Bird Feeding Tips to Help Birds Survive Winter
By Mary Murray
Photos by Mary Murray at Windy Meadows Farm
A strong wind is circling around the barns and farmhouse, blowing snow and creating drifts that are knee-deep. Even though the sun is brightly shining, it does very little to chase away the bitter cold. Our local forecast for one day next week: a high temperature of 4 degrees, and the low -9 degrees Fahrenheit. Temperatures like those mean essential preparations to keep both us and our animals warm. As the winter winds begin racing across the open farmland, we’ll let kitchen faucets drip to keep them from freezing and extra firewood will be stacked by the back door. Outside, the chickens will be given meals of warm mash, goats will enjoy extra hay, and barn cats can snuggle into fleece blankets tucked into their houses.
Outdoor winter preparations certainly bring color to our cheeks: hauling firewood, moving bales of hay, adding pine shavings to the chicken coop, and shoveling paths through the snow for both us and the animals. Coming inside, a warm cup of hot chocolate never seems to taste better. We’re ready and can settle in, no matter what Old Man Winter brings; the warmth radiating from the kitchen fireplace is a simple country pleasure, and just what we need in February.
This morning it was a balmy 7 degrees, and the chill found me layering on my warmest clothes to begin chores. Once done, I stopped — there was a sense of utter quiet. Yet, in that quiet, I could see a flash of red and blue: cardinals, blue jays, and woodpeckers were eagerly eating at the bird feeders.
Winter Bird-Feeding Tips
The sweet chirping of springtime birds is a beautiful sound after the long, cold days of snow and ice. Winter can be hard on birds, so as temperatures continue to fall, I wanted to share a few winter bird feeding tips.
Give birds a high-calorie feed that contains black oil sunflower, millet seed and peanuts. Black oil sunflower seeds are high in protein and fiber, white millet is another good source of protein and calcium, while cracked corn is high in protein and fiber.I choose cracked corn over whole, because it’s simply easier for smaller birds to eat. Adding in chopped peanuts is another great source of protein and fiber. Lastly, setting out suet cakes, made from animal fat, is another terrific source of nutrition.
Keep feeders in sheltered areas so birds can be protected from wind and snow as much as possible. When hanging feeders from trees, use trees behind your house, barn, garage, or shed, wherever they will be blocked from the strongest winter winds.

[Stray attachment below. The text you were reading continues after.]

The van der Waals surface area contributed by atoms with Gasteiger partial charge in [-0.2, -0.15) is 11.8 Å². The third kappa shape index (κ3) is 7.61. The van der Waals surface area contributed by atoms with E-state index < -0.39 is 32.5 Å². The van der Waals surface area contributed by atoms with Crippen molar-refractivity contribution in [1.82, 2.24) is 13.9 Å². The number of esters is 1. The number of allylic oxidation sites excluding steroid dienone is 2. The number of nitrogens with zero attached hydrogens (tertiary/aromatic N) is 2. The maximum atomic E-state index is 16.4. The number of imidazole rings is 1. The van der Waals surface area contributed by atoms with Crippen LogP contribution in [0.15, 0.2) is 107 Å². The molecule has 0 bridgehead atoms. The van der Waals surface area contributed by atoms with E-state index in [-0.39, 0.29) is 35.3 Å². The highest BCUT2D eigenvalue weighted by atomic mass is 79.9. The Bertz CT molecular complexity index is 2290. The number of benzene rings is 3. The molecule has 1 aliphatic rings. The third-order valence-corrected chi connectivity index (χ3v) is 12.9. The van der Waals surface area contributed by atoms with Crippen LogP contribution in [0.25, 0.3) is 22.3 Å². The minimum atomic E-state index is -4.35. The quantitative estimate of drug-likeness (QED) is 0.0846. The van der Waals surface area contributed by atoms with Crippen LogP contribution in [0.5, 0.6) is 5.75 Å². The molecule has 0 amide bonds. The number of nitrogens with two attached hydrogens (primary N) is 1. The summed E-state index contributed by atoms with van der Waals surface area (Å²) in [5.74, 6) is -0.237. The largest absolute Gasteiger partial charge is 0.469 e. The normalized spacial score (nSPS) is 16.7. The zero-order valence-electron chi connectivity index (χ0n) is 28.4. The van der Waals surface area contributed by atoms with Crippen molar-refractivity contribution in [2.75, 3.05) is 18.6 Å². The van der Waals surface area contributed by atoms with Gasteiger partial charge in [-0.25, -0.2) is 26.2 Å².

Resist the urge to prune bushes and shrubs until spring. Hanging feeders in or near these areas helps birds find shelter and protection.
Feed birds daily. Feeders need to stay filled so birds can count on a reliable source of food. As creatures of habit, they know where there is a continuous supply of food and they’ll continue to visit your feeders. Remember to also toss some birdseed on the ground. Many birds prefer eating off the ground to eating from a feeder. A couple of miles away is a small, family-owned garden center that has every kind of bird seed imaginable. They sell many pre-packaged blends, but will also gladly create a special mix for customers. I count on their knowledge and generally pick up their winter blend for this time of year, but some days I’ll stop in and create my own mix of seeds.
If you’d like to make your own special birdseed mix, it’s really simple. Here’s my basic go-to recipe.
Basic Birdseed Blend
- 1 cup black oil sunflower seeds
- 1 cup plain peanuts, chopped
- ½ cup striped sunflower seeds
- ½ cup cracked corn
- ¼ cup dried fruit such as raisins or cranberries
When making my own blend, I avoid “filler” ingredients such as milo, which most of our birds avoid, and it usually ends up on the ground.
3-Ingredient Suet Cakes
- 2 cups birdseed
- 1/3 cup bacon grease or vegetable shortening, softened but not hot
- ½ cup peanut butter
In a large bowl, combine birdseed with grease or shortening; mix well. Blend in peanut butter and continue to stir to combine. Refrigerate mixture for 30 minutes. Using a spoon or ice cream scoop, spoon and press mixture into muffin tins, ice cube trays, or shape by hand. Freeze for 1 to 2 hours, and then remove from container. Place in a flat platform feeder or tuck cakes in the nooks of trees.
Keep in mind that homemade suet should only be used in very cold weather so it stays fresh and doesn’t become rancid. If you live in a warmer climate, it may spoil too quickly. In this instance, store-bought suet cakes, which have preservatives, are a better choice.
Well, I’m off to feed the birds. With a fresh snowfall overnight, it’s the perfect time to refill feeders, then sit back, feet by the fire and dog by my side, to enjoy the beautiful birds.
Mary Murray is a Midwest farm girl who enjoys the simple pleasures of living in the country. “For us, living where there is plenty of room for gardens, animals, and for kids to play and explore is the best kind of life.” Visit Windy Meadows Farm and read all of Mary’s GRIT posts here.
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